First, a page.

Our youngest daughter started middle school when we moved from Mississippi to Malibu in 2008 and needed certain shots to enroll in school, (make up your own jokes friends from Mississippi and California, but be nice!) so we went to a local urgent-care facility and waited. There in the waiting room I met a super-friendly Pepperdine student who was the incoming president of the College Republicans at Seaver College. He excitedly shared with me his plan to place a large American flag on the magnificent front lawn of Pepperdine University for every life lost in the terrorist attacks on September 11, 2001. He said it was going to be awesome. I was impressed by both his initiative and enthusiasm.
He delivered. The display was such a success that Pepperdine immediately latched on to the idea, and this year marks the tenth consecutive year for the breathtaking “waves of flags” display.
Walking among the flags is an experience in and of itself, not to mention a photographer’s dream in the Age of Instagram, but my favorite thing to do is to watch the first responders and the veterans park their fire trucks and motorcycles on the iconic Pacific Coast Highway and walk up the hill to take in the experience. They are far more inspiring to watch than the flags themselves.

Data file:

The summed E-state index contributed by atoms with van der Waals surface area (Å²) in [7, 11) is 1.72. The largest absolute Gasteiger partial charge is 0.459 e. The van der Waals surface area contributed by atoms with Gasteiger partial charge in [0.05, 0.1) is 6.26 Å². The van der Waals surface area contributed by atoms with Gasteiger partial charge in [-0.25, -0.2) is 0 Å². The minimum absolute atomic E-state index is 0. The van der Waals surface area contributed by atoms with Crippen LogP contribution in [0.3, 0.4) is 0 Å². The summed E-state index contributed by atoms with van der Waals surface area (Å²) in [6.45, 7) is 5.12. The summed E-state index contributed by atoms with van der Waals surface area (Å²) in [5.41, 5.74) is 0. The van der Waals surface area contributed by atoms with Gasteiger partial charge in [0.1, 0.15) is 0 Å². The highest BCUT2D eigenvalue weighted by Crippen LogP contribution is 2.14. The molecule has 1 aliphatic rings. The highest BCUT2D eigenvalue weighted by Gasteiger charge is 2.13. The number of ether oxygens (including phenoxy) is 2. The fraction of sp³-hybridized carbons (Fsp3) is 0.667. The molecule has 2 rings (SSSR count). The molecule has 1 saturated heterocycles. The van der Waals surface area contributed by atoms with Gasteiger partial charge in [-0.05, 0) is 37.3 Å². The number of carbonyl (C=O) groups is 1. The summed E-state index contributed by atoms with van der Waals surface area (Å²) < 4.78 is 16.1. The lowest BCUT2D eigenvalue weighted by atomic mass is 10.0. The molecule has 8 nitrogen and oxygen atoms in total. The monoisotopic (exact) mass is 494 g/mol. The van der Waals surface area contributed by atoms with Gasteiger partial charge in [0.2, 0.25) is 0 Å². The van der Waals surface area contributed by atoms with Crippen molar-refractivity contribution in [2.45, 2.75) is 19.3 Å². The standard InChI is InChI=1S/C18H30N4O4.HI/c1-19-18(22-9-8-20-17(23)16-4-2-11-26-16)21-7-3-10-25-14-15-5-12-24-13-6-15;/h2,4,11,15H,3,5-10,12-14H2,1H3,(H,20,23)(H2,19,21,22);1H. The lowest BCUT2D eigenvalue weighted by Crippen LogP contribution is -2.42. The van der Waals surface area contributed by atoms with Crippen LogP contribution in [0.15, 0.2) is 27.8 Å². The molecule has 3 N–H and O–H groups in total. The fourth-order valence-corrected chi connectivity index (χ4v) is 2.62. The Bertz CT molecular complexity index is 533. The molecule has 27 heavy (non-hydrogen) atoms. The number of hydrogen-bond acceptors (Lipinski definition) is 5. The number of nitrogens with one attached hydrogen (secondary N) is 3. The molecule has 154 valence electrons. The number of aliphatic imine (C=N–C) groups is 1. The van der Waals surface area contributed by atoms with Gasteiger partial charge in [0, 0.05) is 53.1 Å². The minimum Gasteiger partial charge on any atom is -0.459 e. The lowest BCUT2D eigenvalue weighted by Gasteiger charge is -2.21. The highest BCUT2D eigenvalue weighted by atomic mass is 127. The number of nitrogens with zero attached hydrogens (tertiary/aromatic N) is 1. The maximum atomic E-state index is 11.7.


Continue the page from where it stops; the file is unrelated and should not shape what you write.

In the early years, someone had the proper idea to place flags of other nations among the American flags to represent the correct nationalities of the victims of the attacks on that fateful day. After all, the attacks were acts of aggression against the entire world. International students and guests to campus are happy to find their flag and yet sobered by the reminder of the loss that flag represents.
We still remember that terrible day. In a year or two, incoming college students will remind us that they were not alive in the fall of 2001, but as of today the flags are still flying and those of us who remember still share our stories.
President Abraham Lincoln predicted that the world would soon forget what he said that historic Thursday afternoon in Gettysburg, Pennsylvania, but elementary school children still memorize his speech over 150 years later. Some things are simply unforgettable.